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James McAvoy Exuberantly Wallows in ‘Filth’, Discusses Role in Scottish TV Interview
Only a week after reprising his best known role as brainy mutant Charles Xavier at multiplexes in the latest X-Men film, X-Men: Days of Future Past, James McAvoy turns super scummy as a gleefully corrupt cop in Filth, which opens Friday (May 30) in New York.
It’s a major change-up for the Glasgow-born star, known for portraying sensitive, admirable characters in such films as Atonement, Wanted and his X-Men debut film, X-Men: First Class. He gets totally down and dirty in Filth.
McAvoy portrays an Edinburgh police detective in the British indie, a comic drama based on a novel by Irvine Welsh (Trainspotting) and is directed by Jon S. Baird (Cass). His character spends Filth scheming to land a promotion at the office even as he’s coming spectacularly undone emotionally and psychologically, going on epic alcoholic, narcotic and sexual benders and otherwise misbehaving every way he can.
McAvoy shines in the darkly showy role, for which he took home the Best Actor award last year at the British Independent Film Awards. (Co-stars Shirley Henderson and Eddie Marsan were nominated for their performances in supporting roles, as was Baird for his direction.)
In the interview below, McAvoy says he drank half a bottle of whiskey a night while making the film, the better to achieve a proper level of dissolution for his character. He appeared last fall, along with author Welsh, to discuss the film on a news show on the Scottish channel, STV:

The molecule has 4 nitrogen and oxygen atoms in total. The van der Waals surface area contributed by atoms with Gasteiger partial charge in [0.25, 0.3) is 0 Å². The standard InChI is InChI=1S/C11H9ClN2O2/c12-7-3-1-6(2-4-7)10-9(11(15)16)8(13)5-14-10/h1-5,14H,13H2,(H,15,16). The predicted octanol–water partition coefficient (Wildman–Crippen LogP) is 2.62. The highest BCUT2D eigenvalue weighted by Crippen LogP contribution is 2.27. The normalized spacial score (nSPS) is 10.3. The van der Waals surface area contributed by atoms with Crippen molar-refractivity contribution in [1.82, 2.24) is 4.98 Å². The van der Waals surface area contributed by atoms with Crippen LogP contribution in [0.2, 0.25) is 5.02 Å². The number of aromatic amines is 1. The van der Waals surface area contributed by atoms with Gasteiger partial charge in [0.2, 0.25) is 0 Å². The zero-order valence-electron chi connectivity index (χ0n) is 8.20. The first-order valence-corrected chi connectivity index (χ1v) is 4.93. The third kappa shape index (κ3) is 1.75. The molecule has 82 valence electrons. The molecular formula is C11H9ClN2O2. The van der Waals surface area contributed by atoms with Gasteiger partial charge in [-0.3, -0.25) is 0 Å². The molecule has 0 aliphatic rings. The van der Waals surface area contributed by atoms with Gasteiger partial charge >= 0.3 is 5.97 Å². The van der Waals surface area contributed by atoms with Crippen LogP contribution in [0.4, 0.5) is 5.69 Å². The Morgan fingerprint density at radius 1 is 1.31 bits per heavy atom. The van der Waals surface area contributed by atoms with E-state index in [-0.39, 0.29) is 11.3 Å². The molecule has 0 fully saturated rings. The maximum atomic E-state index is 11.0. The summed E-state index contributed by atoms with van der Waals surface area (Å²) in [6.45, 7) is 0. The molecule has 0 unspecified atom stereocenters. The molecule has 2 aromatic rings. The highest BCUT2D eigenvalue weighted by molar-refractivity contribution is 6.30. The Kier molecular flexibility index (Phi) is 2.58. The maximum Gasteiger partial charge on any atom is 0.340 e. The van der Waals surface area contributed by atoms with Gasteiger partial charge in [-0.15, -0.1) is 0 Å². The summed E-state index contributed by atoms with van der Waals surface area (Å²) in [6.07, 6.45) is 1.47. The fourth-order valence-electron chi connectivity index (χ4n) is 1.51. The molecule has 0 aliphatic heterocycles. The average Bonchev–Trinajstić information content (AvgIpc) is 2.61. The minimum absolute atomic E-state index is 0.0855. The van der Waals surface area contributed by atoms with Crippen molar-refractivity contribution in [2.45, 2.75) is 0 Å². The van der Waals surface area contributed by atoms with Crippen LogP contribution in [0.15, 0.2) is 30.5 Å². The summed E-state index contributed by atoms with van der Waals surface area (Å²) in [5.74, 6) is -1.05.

Reviewing the movie in the New York Post, critic Kyle Smith wrote, “McAvoy rules” and went on to describe him as “one of the most vital and versatile actors of his generation.” In The Independent, critic Geoffrey MacNab declared, “Thanks to a tremendous performance from James McAvoy, the film has an emotional kick that you wouldn’t expect.”
Filth’s all-star British cast also includes Jamie Bell, Jim Broadbent, Imogene Poots, Joanne Froggatt (of Downton Abbey fame) and, in a cameo, Trudie Styler (aka Mrs. Sting), who is also a producer.
The film was released last fall the U.K. and Ireland, where it pulled in $6.2 million at the box office, making it the seventh highest grossing British indie for the year.
On Friday, it opens in New York and then will expand to theaters across the country in coming weeks. It has been available on Video on Demand in the U.S. since late last month.
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